Over on USA Today’s Cruise Log, the comments about Crystal Cruises new excursion called “Go Green,” seem to all be suggesting the company is Greenwashing.
For those unfamiliar with the term, Greenwashing is when a company deceptively uses green marketing “in order to promote a misleading perception that a company’s policies or products (such as goods or services) are environmentally friendly.”
In 2011, Crystal Cruises will launch its “You Care, We Care” excursion program, and they’re rolling out the Go Green excursion on its 12-night Mediterranean/Holy Land itinerary, presumably to test the waters of such a program. During the stop in Malta, the Go Green excursion will take guests to a national park to plant trees and learn about conservation, stop for lunch at a local organic farm, and visit a local orphan refuge to donate time and food.
The price passengers will pay to have their environmental conscious cleared? A mere $95 – which, probably won’t be too much of a stretch since the cruise on board the Serenity will run over $5,000 per person anyway.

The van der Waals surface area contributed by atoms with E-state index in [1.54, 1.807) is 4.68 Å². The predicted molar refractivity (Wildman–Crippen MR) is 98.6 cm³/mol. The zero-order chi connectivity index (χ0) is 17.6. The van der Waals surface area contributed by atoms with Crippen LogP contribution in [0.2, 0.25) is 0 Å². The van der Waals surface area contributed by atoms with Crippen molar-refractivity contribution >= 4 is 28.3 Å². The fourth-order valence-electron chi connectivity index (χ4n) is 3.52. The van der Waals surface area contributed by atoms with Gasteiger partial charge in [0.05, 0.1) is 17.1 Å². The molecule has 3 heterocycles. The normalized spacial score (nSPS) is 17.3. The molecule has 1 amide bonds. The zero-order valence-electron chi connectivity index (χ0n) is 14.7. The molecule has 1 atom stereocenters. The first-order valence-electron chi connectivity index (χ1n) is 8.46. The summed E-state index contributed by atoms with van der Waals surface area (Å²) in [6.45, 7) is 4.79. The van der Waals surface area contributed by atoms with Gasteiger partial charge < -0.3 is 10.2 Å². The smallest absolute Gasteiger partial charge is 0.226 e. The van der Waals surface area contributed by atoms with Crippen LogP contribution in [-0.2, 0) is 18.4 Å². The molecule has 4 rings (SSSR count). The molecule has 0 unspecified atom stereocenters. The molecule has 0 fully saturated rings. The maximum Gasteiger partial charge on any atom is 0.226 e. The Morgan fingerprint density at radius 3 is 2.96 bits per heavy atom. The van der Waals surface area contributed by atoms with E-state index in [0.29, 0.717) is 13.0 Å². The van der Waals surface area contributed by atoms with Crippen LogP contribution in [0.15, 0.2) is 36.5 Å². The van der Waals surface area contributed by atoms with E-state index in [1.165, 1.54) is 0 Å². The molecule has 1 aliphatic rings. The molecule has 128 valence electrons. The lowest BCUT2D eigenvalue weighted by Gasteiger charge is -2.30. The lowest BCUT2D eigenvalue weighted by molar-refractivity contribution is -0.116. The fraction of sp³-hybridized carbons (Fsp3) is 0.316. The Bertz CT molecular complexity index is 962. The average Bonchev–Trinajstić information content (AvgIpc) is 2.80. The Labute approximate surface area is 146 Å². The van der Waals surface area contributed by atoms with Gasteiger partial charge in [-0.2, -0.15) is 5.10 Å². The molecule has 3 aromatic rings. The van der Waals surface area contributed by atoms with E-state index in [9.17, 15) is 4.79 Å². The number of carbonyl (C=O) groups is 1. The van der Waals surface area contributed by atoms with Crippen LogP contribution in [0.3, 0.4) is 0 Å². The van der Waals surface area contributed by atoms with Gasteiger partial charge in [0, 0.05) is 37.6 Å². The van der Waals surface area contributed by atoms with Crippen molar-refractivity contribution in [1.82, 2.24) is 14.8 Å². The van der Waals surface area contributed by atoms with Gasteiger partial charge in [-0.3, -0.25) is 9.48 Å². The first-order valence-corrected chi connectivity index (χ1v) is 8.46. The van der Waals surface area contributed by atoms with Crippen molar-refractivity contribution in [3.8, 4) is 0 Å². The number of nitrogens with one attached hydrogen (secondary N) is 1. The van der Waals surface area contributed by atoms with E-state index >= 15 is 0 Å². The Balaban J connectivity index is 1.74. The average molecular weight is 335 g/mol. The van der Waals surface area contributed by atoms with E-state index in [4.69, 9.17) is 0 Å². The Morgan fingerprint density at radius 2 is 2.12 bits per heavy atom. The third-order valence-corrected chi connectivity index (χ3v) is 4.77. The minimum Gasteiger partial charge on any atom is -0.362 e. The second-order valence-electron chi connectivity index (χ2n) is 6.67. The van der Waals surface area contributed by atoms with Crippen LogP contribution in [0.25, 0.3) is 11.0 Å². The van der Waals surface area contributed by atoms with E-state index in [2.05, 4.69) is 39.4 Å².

Don’t get me wrong – I’m not against bettering the environment – I just think it’s hard for any cruise line to suggest an excursion like this isn’t Greenwashing. After all, if passengers were concerned more about the environment than having a good time on vacation, they wouldn’t choose a cruise at all considering a ship in port one day spews about as much exhaust as 10,000 cars in the same time period.
Consumers will go green as long as it’s convenient, and considering the low excursion cost compared the fare of this particular itinerary, the Go Green trip may convenient enough for some. However, imagine if Carnival did this on a Caribbean 3-day cruise – I doubt very many would choose to visit an orphanage in Jamaica over Dunn’s River Falls.
This feels more like a cruise line trying to jump on the green bandwagon rather than responding to overwhelming demand for such an offering. Keeping up with popular trends is important in the cruise industry, but keeping in mind the why people take a cruise is paramount. Passengers typically want to relax, take in the sights, and explore new lands. The excursions (and PR & Marketing Efforts) should reflect that.
Do you think this is Greenwashing? Do you think excursions like this would be popular industry-wide? Would you pay to “Go Green” while on vacation?